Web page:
Filing No Fault Divorce in Pennsylvania

By Bernadette A. Safrath

Courts used to require a spouse to prove fault, or reasons for the failure of the marriage, such as abandonment or adultery, before a divorce action could be filed or granted. Pennsylvania, like many states, has changed this limitation and added the availability of no-fault grounds for divorce. Thus, a spouse can file for divorce in Pennsylvania so long as she has been a resident of the state for at least six months.

Filing Requirements

The filing spouse must file a Complaint for Divorce with Pennsylvania's Court of Common Pleas located in her county of residence. The county clerk manages any paperwork that must be filed, including financial statements, alimony requests and custody papers. The clerk will notify the spouses or their attorneys of any missing papers and of any hearings or other court appearances required.

Irretrievable Breakdown

"Irretrievable breakdown" is one ground for no-fault divorce in Pennsylvania. Irretrievable breakdown does not require either spouse to have committed misconduct leading to the end of the marriage. Instead, a spouse can file for divorce based on this ground if the marriage has broken down with no chance of reconciliation and the spouses have "lived separate and apart" for at least two years prior to filing.

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Mutual Consent

If spouses have not lived apart for more than two years, they can file for divorce based on "mutual consent." With this ground, spouses must have lived apart for at least 90 days. The spouses must agree the marriage has suffered an irretrievable breakdown and file the divorce papers jointly.

Equitable Distribution

Before issuing a divorce decree, a Pennsylvania court must divide the marital property between the spouses. Pennsylvania is an "equitable distribution" state, which means that spouses each receive a fair percentage of the assets. When deciding what each spouse is entitled to, the court will consider each spouse's age, length of the marriage, value of each spouse's assets, each spouse's role in the marriage (wage earner vs. homemaker), and whether either spouse attempted to destroy, hide or improperly sell any marital asset in contemplation of the divorce.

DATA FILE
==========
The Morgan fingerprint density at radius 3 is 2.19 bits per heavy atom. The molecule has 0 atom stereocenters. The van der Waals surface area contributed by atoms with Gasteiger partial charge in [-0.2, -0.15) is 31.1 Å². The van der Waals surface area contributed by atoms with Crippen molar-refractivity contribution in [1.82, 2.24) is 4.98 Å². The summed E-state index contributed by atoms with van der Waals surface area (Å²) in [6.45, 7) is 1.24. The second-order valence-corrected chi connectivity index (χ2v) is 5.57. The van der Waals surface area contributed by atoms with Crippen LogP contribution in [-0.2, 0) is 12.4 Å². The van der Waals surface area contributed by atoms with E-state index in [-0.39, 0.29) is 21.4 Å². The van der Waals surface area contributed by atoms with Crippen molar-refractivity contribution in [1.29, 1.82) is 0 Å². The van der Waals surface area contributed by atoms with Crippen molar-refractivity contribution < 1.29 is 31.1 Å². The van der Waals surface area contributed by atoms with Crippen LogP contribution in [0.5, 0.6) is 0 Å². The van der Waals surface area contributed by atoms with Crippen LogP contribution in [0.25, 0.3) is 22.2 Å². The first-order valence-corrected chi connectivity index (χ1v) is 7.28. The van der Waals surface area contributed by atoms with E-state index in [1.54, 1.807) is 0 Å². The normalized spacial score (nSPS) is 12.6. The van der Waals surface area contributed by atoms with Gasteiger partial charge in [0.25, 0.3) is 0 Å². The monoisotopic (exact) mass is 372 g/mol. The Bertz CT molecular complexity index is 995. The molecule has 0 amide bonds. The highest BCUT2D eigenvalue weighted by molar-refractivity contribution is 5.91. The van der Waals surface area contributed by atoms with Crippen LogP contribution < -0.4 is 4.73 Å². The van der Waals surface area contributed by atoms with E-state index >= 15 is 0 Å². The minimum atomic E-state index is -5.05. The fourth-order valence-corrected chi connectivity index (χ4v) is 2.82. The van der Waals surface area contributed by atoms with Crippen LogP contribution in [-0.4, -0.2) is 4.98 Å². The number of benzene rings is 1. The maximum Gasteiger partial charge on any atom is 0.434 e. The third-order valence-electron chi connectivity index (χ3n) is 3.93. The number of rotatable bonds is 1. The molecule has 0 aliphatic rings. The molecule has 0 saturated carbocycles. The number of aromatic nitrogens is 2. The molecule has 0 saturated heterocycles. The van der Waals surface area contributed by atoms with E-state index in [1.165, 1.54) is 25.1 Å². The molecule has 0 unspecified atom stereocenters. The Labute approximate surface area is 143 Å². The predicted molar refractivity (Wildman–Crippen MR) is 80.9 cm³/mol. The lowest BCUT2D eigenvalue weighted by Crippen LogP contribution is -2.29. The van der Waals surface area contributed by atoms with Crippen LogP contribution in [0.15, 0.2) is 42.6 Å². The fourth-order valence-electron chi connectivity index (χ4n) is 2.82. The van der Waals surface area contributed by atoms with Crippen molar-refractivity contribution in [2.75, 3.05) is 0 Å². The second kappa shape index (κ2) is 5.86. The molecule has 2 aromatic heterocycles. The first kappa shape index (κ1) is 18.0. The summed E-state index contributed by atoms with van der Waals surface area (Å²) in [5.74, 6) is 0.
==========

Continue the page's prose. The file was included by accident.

Waiting Period

When a divorce is amicable and spouses agree to a property settlement, alimony issues and custody, a divorce can be issued without a trial. However, Pennsylvania law requires a waiting period, called the "cooling-off" period. This means that a court must wait 90 days from the date the complaint was filed before signing the final divorce decree.

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Do I Have to File an Answer to a Complaint in a Divorce in Pennsylvania?

In Pennsylvania, either spouse can file for divorce by completing a divorce complaint. The divorce complaint will state the names of both spouses and the reason for the divorce. If a spouse files a complaint for divorce, the other spouse has the option of filing a cross-complaint or answering the divorce complaint. However, whether he chooses to file an answer to the divorce complaint will depend on several factors, including whether he wishes to contest the divorce and issues raised in the divorce complaint.

Divorce Law on Infidelity in Pennsylvania

Spousal infidelity, referred to as adultery, continues to be recognized as a basis for divorce in Pennsylvania. If your spouse has been unfaithful, the degree to which you will be successful in obtaining a divorce based on that behavior will depend on whether you can prove the existence of the affair. Further, although the court is not allowed to take into account marital fault when making property determinations, adultery is one factor the court considers when deciding whether the cheating spouse should receive alimony.

Can You File for Divorce Anywhere?

The divorce process is governed entirely by state law. Often, significant differences between states regarding the recognized grounds for divorce and how matters related to custody, property, and spousal support are decided. However, you are not free to simply file in any jurisdiction you choose; you must meet the state specific residency requirements. These laws require you to have some connection with the state before pursuing a divorce action.

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